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Small wine bottle with painted design


Artwork Details

Small wine bottle with painted design
15th century - 16th century
stoneware with iron oxide painting over white slip under colorless glaze
5 9/16 x 4 3/4 x 4 3/4 in. (14 x 12 x 12 cm)
Gift of Bruce and Inta Hasenkamp and Museum purchase made possible by Elder and Mrs. Sang-Yong Nam


March 28, 2009
This small bottle is typical of wares produced at kilns on Mount Gyeryong in Chungcheong province in south–central Korea. The top half of its dark gray body was dipped into white slip and painted in underglaze iron–brown. A Japanese ceramicist excavated the kiln that produced this object in 1927, when the peninsula was under Japanese colonial rule (1910–1945). The bottles, jars, and bowls that came out of the Gyeryong kilns were avidly acquired by Japanese collectors, who admired their rough clay bodies, casually potted forms, and bold underglaze iron–brown-painted decorations of fishes, plants, and abstract flourishes, as seen here.
The relaxed, quiet dignity of this bottle is ideal for serving sake during the formal meal that accompanies a Japanese tea ceremony. The mouth of the bottle was dipped in iron, which adds visual weight to the narrow upper form and balances with the broad gray base.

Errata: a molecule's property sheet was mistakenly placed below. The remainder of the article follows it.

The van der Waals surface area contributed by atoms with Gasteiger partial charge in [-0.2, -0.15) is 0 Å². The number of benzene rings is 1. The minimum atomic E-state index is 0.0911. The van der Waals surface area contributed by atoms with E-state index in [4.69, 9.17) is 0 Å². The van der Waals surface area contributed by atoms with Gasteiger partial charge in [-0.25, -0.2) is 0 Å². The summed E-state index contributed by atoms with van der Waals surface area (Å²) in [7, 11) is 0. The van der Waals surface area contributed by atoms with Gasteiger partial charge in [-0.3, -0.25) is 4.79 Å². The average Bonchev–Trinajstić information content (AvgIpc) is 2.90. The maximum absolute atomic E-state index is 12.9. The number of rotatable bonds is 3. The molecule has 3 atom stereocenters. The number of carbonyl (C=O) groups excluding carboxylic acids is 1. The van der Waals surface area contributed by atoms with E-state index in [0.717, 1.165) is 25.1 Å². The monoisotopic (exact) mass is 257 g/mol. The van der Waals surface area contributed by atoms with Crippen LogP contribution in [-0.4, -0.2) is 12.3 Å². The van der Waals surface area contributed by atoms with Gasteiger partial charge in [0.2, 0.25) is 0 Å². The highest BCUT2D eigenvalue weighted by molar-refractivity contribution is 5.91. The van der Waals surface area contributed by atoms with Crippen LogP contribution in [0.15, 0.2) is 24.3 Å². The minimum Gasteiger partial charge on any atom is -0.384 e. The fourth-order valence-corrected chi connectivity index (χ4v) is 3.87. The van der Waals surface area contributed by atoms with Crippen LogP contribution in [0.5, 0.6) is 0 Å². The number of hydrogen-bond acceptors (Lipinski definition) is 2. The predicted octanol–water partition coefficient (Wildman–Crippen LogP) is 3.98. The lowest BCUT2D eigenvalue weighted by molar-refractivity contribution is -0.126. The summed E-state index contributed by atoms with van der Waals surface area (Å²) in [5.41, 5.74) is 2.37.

(Label for UMMA Korean Gallery Opening Rotation, March 2009)

Subject Matter:

Bottle for sake or wine with abstract design.

Physical Description:

Stoneware bottle with partial white slip extending up from an incised band near the widest stretch of the body upwards to the lip. Another band is incised just above the former, creating a two-band pattern that is repeated again at the neck. Between these pairs of bands is an abstract design painted in iron-oxide, creating a brown hue against the white slip. The mouth of the bottle is also coated in this reddish-brown hue. The base of the piece is left its natural gray-brown color.

This is a buncheong bottle produced at a kiln in Hakbong-ri, Gongju-gun, Chungcheongnamdo. The mouth curves inwards slightly, while the body is swollen. The upper part of the body is decorated with scrolls in underglaze iron-brown on a thick coat of white slip, while the neck and the middle of the body feature horizontal lines incised through the slip. The scroll designs illustrate the characteristic brisk brush strokes that were commonly found in the iron-painted buncheong ware of the 16th century, and they are somewhat simplified, creating a semi-abstract form of expression.
[Korean Collection, University of Michigan Museum of Art (2014) p.152]

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